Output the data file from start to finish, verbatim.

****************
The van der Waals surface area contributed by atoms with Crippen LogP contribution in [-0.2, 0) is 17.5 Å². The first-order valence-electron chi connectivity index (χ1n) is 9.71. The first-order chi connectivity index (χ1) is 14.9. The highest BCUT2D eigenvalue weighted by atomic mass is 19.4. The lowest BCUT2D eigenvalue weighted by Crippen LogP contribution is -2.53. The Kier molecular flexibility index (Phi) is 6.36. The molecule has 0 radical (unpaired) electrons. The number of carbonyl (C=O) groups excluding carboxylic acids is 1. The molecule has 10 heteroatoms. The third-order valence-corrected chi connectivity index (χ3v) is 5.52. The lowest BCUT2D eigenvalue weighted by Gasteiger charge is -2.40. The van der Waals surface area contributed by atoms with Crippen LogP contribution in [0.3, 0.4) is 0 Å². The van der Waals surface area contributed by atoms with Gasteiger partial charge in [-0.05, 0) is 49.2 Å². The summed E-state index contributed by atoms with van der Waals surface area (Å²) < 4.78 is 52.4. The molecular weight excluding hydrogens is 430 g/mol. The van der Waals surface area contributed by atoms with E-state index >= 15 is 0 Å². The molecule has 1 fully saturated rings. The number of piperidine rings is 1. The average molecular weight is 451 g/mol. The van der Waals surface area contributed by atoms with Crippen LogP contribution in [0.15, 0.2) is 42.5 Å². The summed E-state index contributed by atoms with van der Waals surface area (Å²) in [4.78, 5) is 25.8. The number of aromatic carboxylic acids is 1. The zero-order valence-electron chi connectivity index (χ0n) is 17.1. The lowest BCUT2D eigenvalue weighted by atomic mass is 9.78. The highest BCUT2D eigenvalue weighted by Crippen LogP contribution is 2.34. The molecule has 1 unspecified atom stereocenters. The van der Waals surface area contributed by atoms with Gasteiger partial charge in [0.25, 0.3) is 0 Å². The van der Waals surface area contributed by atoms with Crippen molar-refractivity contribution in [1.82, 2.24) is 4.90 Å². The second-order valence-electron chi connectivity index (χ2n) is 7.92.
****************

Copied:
The van der Waals surface area contributed by atoms with Crippen LogP contribution in [-0.2, 0) is 17.5 Å². The first-order valence-electron chi connectivity index (χ1n) is 9.71. The first-order chi connectivity index (χ1) is 14.9. The highest BCUT2D eigenvalue weighted by atomic mass is 19.4. The lowest BCUT2D eigenvalue weighted by Crippen LogP contribution is -2.53. The Kier molecular flexibility index (Phi) is 6.36. The molecule has 0 radical (unpaired) electrons. The number of carbonyl (C=O) groups excluding carboxylic acids is 1. The molecule has 10 heteroatoms. The third-order valence-corrected chi connectivity index (χ3v) is 5.52. The lowest BCUT2D eigenvalue weighted by Gasteiger charge is -2.40. The van der Waals surface area contributed by atoms with Crippen LogP contribution in [0.3, 0.4) is 0 Å². The van der Waals surface area contributed by atoms with Gasteiger partial charge in [-0.05, 0) is 49.2 Å². The summed E-state index contributed by atoms with van der Waals surface area (Å²) < 4.78 is 52.4. The molecular weight excluding hydrogens is 430 g/mol. The van der Waals surface area contributed by atoms with E-state index >= 15 is 0 Å². The molecule has 1 fully saturated rings. The number of piperidine rings is 1. The average molecular weight is 451 g/mol. The van der Waals surface area contributed by atoms with Crippen LogP contribution in [0.15, 0.2) is 42.5 Å². The summed E-state index contributed by atoms with van der Waals surface area (Å²) in [4.78, 5) is 25.8. The number of aromatic carboxylic acids is 1. The zero-order valence-electron chi connectivity index (χ0n) is 17.1. The lowest BCUT2D eigenvalue weighted by atomic mass is 9.78. The highest BCUT2D eigenvalue weighted by Crippen LogP contribution is 2.34. The molecule has 1 unspecified atom stereocenters. The van der Waals surface area contributed by atoms with Gasteiger partial charge in [0.25, 0.3) is 0 Å². The van der Waals surface area contributed by atoms with Crippen molar-refractivity contribution in [1.82, 2.24) is 4.90 Å². The second-order valence-electron chi connectivity index (χ2n) is 7.92.